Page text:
Resources and timing

Compared to that of other instruments, the guitar’s repertory consists predominantly of short pieces. While pianists, string and wind players regularly tackle lengthy masterworks, guitarists usually program seven, eight or more works in a single night. Furthermore, our repertory appears lighter, or less ambitious, than that of other instruments. We certainly wish that composers such as Beethoven, Schubert, Brahms and others would have written monumental works for guitar like those they wrote for piano or diverse ensembles.

       19th-century solo guitar works seldom passed the fifteen-minute mark (such as some sonatas by Sor, Matiegka, Gragnani and Diabelli, or Giuliani’s Rossinianas). Single works or separate movements rarely broke the eight- or nine-minute mark, and many of these did so with the help of a slow introduction or were comprised of sets of variations. During that time, sonatas for piano or chamber ensembles grew into the thirty-plus minutes, with single movements comfortably reaching ten minutes or more. This is no criticism of our guitar composers, who were quite capable of conceiving and balancing longer music (the Italians wrote guitar concertos and various ensemble works, Matiegka wrote long chamber works with guitar, Sor wrote operas, ballets, a violin concerto, and more.)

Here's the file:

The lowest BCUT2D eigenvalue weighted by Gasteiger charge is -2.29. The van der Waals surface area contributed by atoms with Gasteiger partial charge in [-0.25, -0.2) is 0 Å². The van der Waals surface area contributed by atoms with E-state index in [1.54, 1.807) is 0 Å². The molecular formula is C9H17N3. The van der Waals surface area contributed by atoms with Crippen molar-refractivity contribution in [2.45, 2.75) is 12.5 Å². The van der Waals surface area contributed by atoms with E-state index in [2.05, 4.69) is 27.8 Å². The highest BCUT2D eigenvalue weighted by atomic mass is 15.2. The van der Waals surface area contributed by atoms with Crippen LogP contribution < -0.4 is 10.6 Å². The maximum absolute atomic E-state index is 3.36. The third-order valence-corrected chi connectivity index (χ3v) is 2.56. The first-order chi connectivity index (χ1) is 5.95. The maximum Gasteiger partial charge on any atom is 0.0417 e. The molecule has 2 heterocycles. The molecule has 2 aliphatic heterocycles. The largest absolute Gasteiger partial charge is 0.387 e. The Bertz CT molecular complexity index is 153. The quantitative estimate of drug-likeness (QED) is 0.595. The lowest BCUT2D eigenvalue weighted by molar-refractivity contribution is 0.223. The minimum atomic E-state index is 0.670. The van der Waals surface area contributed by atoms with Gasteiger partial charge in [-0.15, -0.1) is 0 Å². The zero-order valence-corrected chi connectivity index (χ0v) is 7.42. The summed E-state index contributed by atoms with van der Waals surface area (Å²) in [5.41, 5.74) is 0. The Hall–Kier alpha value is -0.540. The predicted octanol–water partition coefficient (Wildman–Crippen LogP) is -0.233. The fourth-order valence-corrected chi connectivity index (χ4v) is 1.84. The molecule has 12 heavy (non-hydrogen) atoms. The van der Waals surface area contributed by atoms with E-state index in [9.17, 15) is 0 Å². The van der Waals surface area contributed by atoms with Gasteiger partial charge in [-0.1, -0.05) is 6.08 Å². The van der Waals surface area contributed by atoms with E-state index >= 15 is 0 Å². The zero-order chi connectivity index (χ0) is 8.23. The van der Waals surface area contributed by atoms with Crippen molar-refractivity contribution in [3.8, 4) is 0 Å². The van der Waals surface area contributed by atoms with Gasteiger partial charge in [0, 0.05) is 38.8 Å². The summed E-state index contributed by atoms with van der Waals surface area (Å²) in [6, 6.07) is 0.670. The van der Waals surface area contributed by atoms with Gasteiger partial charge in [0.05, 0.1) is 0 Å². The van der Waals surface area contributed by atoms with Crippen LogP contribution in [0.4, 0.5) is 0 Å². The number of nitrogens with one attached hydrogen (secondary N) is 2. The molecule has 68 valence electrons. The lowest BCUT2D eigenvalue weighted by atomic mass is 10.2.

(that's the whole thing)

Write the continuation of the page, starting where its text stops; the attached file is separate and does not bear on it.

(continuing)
Why didn’t guitar composers write ambitious works of at least twenty minutes like those common to other instruments? And why are such works still rare throughout the 20th and 21st centuries? Among the various reasons that might come to mind, one that is simple, but somehow overt and hardly given the consideration it deserves, lies on the very nature of our instrument. Since the guitar is a smaller instrument in terms of range, dynamic, sustain, and polyphonic possibilities, guitar works are shorter. Reflecting on this seemingly simplistic reason can be quite revealing.

       The discursive nature of Western music, which reigned well into the 20th century, placed the length and significance of a work in close relation to the instrument’s technical and sonic possibilities. This is a rather intuitive concept; the ways of developing a music idea in interesting ways, or of creating contrasts with it, narrow as the instrument of choice reduces the pitch and dynamic ranges, its sustain shortens and the polyphonic/counterpoint writing becomes more intricate. Then, the natural arches of the discourse–the unfolding of drama and its resolution, the buildup of tension and its release—must be shorter. And a proficient composer would know how much to stretch the ideas, and abide by the instrument’s possibilities.

       On the other hand, more possibilities lured composers to plan longer and more complex works. As the piano developed mechanically during the 19th century, its works became larger. The century ended with enormous symphonic works such as those by Mahler, Bruckner and Strauss, which depended on huge instrumental bodies, capable of the widest ranges of pitch, dynamics and colors. In this way, 19th-century aesthetics played against the guitar; in the century of program music and unbound emotions, limited resources hindered the narrative of grandiose stories. Many times bigger meant better.